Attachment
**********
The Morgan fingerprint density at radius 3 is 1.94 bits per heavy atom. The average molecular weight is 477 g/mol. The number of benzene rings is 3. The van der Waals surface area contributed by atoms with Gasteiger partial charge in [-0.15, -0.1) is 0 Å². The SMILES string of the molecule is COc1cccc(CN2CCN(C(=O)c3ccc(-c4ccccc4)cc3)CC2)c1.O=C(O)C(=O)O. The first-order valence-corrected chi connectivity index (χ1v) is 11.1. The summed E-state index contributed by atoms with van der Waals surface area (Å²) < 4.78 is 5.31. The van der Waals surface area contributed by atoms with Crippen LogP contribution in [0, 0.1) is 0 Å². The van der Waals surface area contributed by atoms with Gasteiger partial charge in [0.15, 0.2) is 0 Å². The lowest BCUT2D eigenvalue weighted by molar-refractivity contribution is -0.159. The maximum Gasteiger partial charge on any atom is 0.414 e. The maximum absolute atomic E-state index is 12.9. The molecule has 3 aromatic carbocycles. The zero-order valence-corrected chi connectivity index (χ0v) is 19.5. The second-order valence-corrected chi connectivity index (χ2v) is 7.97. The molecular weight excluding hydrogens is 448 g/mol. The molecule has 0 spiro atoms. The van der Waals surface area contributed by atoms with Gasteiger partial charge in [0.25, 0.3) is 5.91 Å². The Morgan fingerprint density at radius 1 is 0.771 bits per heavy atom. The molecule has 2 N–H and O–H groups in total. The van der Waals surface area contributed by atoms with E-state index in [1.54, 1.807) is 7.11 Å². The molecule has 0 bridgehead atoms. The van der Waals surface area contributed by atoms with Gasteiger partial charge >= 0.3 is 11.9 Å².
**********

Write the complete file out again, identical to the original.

The Morgan fingerprint density at radius 3 is 1.94 bits per heavy atom. The average molecular weight is 477 g/mol. The number of benzene rings is 3. The van der Waals surface area contributed by atoms with Gasteiger partial charge in [-0.15, -0.1) is 0 Å². The SMILES string of the molecule is COc1cccc(CN2CCN(C(=O)c3ccc(-c4ccccc4)cc3)CC2)c1.O=C(O)C(=O)O. The first-order valence-corrected chi connectivity index (χ1v) is 11.1. The summed E-state index contributed by atoms with van der Waals surface area (Å²) < 4.78 is 5.31. The van der Waals surface area contributed by atoms with Crippen LogP contribution in [0, 0.1) is 0 Å². The van der Waals surface area contributed by atoms with Gasteiger partial charge in [0.15, 0.2) is 0 Å². The lowest BCUT2D eigenvalue weighted by molar-refractivity contribution is -0.159. The maximum Gasteiger partial charge on any atom is 0.414 e. The maximum absolute atomic E-state index is 12.9. The molecule has 3 aromatic carbocycles. The zero-order valence-corrected chi connectivity index (χ0v) is 19.5. The second-order valence-corrected chi connectivity index (χ2v) is 7.97. The molecular weight excluding hydrogens is 448 g/mol. The molecule has 0 spiro atoms. The van der Waals surface area contributed by atoms with Gasteiger partial charge in [0.25, 0.3) is 5.91 Å². The Morgan fingerprint density at radius 1 is 0.771 bits per heavy atom. The molecule has 2 N–H and O–H groups in total. The van der Waals surface area contributed by atoms with E-state index in [1.54, 1.807) is 7.11 Å². The molecule has 0 bridgehead atoms. The van der Waals surface area contributed by atoms with Gasteiger partial charge >= 0.3 is 11.9 Å².